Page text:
Viewed through the prism of history, this cycle of performance and paradox can never be broken because the cause of it has never been truly recognised. It is a taboo, a secret history of the long struggle over the soul of France between republicanism and nationalism which has been marked by over a century of grim milestones — Dreyfus, Vichy, Dien Bien Phu — and which reached its denouement in Algeria.

When the war began in 1954, Algeria was an integral part of France. Unlike the colonised territories of Indochina and North Africa, Algeria was, in the words of the Franco-Algerian philosopher Seloua Luste Boulbina, the exception which confirmed the rule: a “special colony precisely because it was not integrated in the colonies. It was a colony that was France” — a principle echoed by Mitterrand when, as Interior Minister, he addressed the Assemblée Nationale and said that “Algeria is France. And who among you, ladies and gentlemen, would hesitate to use all the means you have in order to preserve France?”

This Algeria was a France of the imagination as well as administration. The bottle of Orangina you see on the terrace table outside your favourite Parisian café? It was created as Naranjina in French Algeria in the 1930s. And the book by Camus that sits beside it? Like many other titans of French philosophy, including Louis Althusser, Jacques Derrida and Bernard-Henri Levy, he was born in Algeria. Many of these figures had Jewish roots. As does Eric Zemmour, the “Arab Jew” (as the historian Benjamin Stora called him) whose family came from Sétif, the scene of infamous massacres in 1945 which some historians have called the true start of the war for independence.

The Mediterranean joined these two lands together. At its shores stood Marseille and Algiers. Much of the construction of Algiers was done under the direction of Frédéric Chassériau, the former chief architect of Marseille. Both cities are crowned with basilicas built at the same time in a similar neo-Byzantine style: Notre Dame de la Garde in Marseille and Notre Dame d’Afrique in Algiers. To the locals, these two churches are known as la Bonne Mere and Madame L’Afrique, sisters of the twin cities. 

This is the moment of rupture, when loyalists turn against the country to which they say they are loyal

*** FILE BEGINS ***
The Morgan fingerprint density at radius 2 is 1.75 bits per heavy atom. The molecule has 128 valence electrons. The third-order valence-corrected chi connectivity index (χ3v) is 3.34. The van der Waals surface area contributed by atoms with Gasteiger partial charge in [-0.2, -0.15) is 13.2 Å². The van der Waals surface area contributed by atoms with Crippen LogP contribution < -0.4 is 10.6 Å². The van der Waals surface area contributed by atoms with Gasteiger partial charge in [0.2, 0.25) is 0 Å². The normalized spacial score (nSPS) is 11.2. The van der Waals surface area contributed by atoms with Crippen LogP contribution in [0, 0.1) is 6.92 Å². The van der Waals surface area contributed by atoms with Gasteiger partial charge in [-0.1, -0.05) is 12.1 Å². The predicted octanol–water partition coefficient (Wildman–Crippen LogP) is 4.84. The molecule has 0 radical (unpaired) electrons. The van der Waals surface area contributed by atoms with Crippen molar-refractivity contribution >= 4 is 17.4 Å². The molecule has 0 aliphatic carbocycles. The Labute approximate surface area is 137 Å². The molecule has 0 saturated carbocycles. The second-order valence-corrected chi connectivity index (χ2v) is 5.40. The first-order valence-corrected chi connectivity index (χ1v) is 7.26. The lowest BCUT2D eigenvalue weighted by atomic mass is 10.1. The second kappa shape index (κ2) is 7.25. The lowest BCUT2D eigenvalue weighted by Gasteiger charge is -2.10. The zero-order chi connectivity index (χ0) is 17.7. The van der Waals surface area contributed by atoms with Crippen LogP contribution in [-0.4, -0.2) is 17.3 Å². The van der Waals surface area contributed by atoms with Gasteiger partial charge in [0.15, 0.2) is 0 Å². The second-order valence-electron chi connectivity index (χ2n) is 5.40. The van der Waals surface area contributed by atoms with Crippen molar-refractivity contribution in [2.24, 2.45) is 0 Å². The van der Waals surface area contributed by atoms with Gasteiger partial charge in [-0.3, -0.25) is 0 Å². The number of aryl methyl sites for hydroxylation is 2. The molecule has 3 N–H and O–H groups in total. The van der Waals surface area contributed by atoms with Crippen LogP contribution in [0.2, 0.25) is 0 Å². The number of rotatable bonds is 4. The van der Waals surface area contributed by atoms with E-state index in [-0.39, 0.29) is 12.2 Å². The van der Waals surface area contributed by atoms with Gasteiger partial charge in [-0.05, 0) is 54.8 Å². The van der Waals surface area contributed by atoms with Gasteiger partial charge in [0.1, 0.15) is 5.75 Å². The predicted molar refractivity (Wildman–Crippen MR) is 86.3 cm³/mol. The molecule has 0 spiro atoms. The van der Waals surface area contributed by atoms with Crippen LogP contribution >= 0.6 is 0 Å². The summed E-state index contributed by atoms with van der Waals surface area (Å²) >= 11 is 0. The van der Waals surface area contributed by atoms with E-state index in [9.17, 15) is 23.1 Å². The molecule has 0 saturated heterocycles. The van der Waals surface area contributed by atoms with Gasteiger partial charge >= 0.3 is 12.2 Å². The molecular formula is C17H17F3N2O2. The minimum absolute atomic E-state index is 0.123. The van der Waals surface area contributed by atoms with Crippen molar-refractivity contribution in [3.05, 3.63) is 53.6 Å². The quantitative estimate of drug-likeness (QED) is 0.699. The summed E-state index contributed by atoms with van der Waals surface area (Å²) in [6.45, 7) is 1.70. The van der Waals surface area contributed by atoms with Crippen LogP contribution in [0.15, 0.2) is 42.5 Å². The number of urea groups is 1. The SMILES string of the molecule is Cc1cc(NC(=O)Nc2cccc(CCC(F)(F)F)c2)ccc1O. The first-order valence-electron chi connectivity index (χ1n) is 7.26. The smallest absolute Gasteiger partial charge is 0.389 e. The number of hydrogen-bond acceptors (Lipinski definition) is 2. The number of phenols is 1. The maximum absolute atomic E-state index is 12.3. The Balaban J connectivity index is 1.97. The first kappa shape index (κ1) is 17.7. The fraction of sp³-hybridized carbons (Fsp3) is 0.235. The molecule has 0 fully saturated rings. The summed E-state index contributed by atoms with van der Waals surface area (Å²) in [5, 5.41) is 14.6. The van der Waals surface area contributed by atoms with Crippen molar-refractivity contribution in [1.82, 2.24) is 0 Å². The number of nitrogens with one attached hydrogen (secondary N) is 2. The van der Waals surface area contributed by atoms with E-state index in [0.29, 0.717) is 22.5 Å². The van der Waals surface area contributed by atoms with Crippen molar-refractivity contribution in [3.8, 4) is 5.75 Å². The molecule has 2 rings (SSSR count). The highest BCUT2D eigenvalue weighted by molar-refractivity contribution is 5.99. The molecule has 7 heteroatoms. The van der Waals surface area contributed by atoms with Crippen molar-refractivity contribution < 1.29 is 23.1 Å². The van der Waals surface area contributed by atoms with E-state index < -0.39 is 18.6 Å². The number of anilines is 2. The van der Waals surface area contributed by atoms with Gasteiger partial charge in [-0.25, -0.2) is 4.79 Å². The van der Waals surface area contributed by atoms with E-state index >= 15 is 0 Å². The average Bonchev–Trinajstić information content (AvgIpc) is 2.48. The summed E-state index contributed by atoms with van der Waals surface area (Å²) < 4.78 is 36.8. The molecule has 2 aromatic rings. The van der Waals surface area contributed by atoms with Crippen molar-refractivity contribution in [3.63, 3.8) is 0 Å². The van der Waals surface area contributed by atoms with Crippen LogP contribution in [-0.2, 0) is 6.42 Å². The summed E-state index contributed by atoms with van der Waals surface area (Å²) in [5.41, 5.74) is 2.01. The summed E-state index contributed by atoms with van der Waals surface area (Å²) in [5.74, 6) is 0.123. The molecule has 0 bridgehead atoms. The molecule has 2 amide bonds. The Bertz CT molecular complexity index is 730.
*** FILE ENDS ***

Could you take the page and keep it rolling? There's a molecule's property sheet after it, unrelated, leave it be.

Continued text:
These two cities were also made twins through the war. It was a gruesome conflict, where the fight over independence and occupation was defined by atrocities: communities destroyed, women raped, neighbours lynched in the streets. In France, the war brought together different factions under a single banner. In the words of the historian James Shields, it became a recruiting ground not only for serving soldiers and army veterans but also colonial settlers, Catholic ultras and anti-Communists, as well as nostalgists who hankered for the old xenophobic hierarchy of Vichy and Maréchal Pétain, and who came together as the Organisation de l’Armée Secrète — a “Secret Army Organisation” led by one of France’s most revered generals, Raoul Salan. At the core was a well-heeled group including Alain de Bougrenet de la Tocnaye and Baron Louis Honorat de Condé, both of whom were involved in the attempted assignation of de Gaulle at Petit Clamart. 

Years later, la Tocnaye’s son would grow up to become a politician in Jean-Marie Le Pen’s Front National, and Louis de Condé became part of the Front National’s central committee. Le Pen himself inherited a chateau in the wealthy Paris suburb of Saint Cloud, left to him by the heir of an industrial fortune. The chateau’s rooms are filled with gilded furniture and little objets d’art, among which is a cast of the skull of Sante Geronimo Caserio, the Italian anarchist who in 1894 stabbed to death the President of France.

This is the moment of rupture, when loyalists turn against the country to which they say they are loyal. Charles de Gaulle’s return to power was seen by the traditionalists as a resolution to the Algerian question in their favour. The army considered him to be one of their own when he stood in his general’s uniform on a balcony in Algiers and told the cheering crowds who filled the Place du Forum, “Je vous ai compris!” — I have understood you! “From now on, France considers there to be only one type of inhabitant throughout Algeria: there are only French! Vive l’Algérie française!” Yet four years later, de Gaulle signed the Évian Accords and put into place a ceasefire between Paris and the National Liberation Front (FLN), paving the way for a referendum on Algerian independence.